An article posted to the National Journal last week claims whites are more likely to sleep comfortably than blacks because of widespread racism.
Entitled “The Black-White Sleep Gap: An unexpected challenge in the quest for racial justice,” the article cites several studies which state that black Americans experience less “slow-wave sleep” than other races.
“Generally, people are thought to spend 20 percent of their night in slow-wave sleep, and the study’s white participants hit this mark,” author Brian Resnick writes. “Black participants, however, spent only about 15 percent of the night in slow-wave sleep.”
Danielle L. Beatty Moody, a psychologist at the University of Maryland, suggests that factors such as “mistreatment” or “maltreatment” only greatly affect the sleep of blacks, not whites.
“It’s uncomfortable for them to sleep because they are thinking back over mistreatment, thinking back over maltreatment, thinking back over bias they experienced,” Moody said. “In thinking about those experiences, they are getting more aroused, more cognitive arousal, which does the opposite of what you need it to do to go to sleep.”
University of Calgary psychology professor Lianne Tomfohr made similar statements as well, pointing to discrimination as the reason behind poor sleep patterns among black Americans.
“That was our thought: If people are feeling really discriminated against, then of course they are not going to want to get into a really deep stage of sleep,” Tomfohr states.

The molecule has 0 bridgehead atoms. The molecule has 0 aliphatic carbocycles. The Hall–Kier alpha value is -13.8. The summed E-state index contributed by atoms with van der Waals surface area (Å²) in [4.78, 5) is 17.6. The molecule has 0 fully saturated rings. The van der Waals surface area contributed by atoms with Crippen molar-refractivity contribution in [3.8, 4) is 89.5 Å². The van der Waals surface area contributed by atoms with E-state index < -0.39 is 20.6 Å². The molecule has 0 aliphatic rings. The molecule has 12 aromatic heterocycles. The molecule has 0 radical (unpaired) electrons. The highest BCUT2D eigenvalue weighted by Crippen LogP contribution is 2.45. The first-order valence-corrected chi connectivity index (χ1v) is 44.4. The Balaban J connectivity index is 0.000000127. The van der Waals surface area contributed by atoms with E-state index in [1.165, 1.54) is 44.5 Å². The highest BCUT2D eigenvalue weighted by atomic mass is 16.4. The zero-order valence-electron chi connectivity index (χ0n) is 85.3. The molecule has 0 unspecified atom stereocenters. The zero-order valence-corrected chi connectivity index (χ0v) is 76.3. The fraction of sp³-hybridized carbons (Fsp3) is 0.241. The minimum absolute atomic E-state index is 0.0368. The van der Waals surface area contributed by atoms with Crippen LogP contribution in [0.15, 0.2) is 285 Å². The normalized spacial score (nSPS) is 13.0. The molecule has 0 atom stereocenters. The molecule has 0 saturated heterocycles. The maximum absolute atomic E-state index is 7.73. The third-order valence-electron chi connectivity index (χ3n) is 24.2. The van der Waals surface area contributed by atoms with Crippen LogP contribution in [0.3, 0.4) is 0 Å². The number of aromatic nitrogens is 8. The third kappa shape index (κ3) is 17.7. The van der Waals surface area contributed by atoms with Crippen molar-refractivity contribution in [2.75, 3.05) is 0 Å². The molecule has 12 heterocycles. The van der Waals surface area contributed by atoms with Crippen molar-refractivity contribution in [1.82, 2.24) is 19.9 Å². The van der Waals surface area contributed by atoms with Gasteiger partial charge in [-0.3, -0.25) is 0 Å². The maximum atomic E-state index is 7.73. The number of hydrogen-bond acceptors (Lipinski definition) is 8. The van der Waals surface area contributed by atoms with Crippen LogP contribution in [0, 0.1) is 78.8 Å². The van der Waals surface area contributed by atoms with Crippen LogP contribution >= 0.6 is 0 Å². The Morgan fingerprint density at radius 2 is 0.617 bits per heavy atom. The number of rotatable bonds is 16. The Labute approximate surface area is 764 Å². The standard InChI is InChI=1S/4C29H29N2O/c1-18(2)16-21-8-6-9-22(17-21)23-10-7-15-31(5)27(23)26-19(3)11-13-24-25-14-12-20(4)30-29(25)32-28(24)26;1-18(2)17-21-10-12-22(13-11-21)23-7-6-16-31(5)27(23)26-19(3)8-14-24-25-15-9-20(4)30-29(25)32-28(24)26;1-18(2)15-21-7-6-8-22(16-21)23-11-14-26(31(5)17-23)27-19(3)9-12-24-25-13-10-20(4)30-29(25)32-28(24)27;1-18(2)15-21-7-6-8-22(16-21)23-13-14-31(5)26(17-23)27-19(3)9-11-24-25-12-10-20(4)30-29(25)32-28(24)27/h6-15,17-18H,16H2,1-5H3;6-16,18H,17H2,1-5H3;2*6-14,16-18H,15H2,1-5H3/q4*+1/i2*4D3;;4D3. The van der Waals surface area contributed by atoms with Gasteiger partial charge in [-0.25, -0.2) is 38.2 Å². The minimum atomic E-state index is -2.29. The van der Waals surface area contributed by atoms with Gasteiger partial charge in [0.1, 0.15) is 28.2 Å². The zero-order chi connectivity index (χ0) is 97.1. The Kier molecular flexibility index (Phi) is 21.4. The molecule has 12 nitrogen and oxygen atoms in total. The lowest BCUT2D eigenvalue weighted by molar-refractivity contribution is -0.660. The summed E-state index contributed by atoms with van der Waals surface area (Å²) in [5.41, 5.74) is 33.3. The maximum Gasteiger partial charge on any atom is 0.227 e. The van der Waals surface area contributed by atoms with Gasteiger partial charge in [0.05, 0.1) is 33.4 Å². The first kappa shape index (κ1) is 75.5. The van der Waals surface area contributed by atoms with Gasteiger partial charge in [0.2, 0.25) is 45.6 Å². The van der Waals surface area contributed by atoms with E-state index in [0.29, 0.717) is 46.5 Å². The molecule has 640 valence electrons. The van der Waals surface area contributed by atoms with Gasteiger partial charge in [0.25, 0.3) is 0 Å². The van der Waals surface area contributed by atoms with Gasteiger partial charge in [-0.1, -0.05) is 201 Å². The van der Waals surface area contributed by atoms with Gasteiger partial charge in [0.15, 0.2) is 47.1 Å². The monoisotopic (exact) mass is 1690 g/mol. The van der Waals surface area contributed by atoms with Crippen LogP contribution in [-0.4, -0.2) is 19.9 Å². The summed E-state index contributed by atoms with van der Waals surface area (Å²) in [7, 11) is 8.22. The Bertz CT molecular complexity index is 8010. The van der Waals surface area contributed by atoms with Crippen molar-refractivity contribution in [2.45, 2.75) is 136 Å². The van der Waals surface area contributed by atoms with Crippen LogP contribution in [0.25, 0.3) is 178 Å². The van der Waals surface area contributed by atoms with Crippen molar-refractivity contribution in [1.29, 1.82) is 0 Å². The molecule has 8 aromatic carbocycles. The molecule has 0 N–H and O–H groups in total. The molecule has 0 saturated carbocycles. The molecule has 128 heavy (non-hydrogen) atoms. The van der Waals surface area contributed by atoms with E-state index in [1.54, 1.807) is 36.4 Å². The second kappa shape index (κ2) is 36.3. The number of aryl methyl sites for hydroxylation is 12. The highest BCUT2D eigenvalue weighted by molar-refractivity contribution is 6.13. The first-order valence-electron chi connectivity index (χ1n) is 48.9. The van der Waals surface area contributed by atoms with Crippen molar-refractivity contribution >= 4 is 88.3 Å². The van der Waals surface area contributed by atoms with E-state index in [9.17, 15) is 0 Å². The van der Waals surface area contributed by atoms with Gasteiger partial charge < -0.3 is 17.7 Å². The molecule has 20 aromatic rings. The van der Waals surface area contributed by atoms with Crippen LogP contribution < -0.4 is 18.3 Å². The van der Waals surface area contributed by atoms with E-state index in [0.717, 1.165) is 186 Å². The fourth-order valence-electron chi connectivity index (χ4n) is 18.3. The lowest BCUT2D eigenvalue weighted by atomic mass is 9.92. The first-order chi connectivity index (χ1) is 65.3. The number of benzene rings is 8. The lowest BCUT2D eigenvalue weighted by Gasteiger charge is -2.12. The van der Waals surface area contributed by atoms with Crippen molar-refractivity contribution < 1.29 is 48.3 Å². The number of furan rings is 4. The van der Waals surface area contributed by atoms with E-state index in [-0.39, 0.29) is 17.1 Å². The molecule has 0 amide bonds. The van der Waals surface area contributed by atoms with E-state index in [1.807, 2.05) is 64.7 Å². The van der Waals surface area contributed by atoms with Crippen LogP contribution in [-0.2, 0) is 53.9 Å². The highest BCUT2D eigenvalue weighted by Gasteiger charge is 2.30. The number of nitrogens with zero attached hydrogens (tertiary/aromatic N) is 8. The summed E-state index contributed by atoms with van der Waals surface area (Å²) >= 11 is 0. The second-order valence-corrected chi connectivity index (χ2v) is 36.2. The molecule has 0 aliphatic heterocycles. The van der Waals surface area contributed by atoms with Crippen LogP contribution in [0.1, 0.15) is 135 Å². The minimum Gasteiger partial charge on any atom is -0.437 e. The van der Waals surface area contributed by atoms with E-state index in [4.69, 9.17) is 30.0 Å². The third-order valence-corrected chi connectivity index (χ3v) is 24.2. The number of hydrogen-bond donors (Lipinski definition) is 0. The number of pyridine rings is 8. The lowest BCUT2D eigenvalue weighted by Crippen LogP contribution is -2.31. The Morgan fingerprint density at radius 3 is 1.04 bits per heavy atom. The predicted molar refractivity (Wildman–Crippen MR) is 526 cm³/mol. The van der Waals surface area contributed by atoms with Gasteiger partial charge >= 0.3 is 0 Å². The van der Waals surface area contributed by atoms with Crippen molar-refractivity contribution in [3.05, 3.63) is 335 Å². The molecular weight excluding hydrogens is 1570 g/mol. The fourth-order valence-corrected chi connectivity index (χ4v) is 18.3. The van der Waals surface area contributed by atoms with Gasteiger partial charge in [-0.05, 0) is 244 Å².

Other scientists, including Stony Brook University professor of preventive medicine Lauren Hale, instead blamed issues such as poverty and “noisy, unsafe, disorderly neighborhoods.”
“If you know somebody in your neighborhood who has had a break-in, you might feel pretty uncomfortable shutting your eyes falling asleep while your two or three children are sleeping in the room next door and no one else is there to protect them,” Hale said. “And that type of insecurity, whether it’s financial or physical safety, is more common among people who don’t have control over their environment, because if you did have control over your environment, you’d say, ‘I’m getting out of here.’”
While the article insinuates such sleeping issues are rooted in discrimination and white privilege, Daily Caller journalist Eric Owens argues that such claims are yet another addition in “the long and ever-growing list of racist things in every nook and cranny of American life including coconut bras, golf jokes about Barack Obama, hump day, peanut butter and jelly sandwiches and, of course, ‘Thomas and Friends.'”
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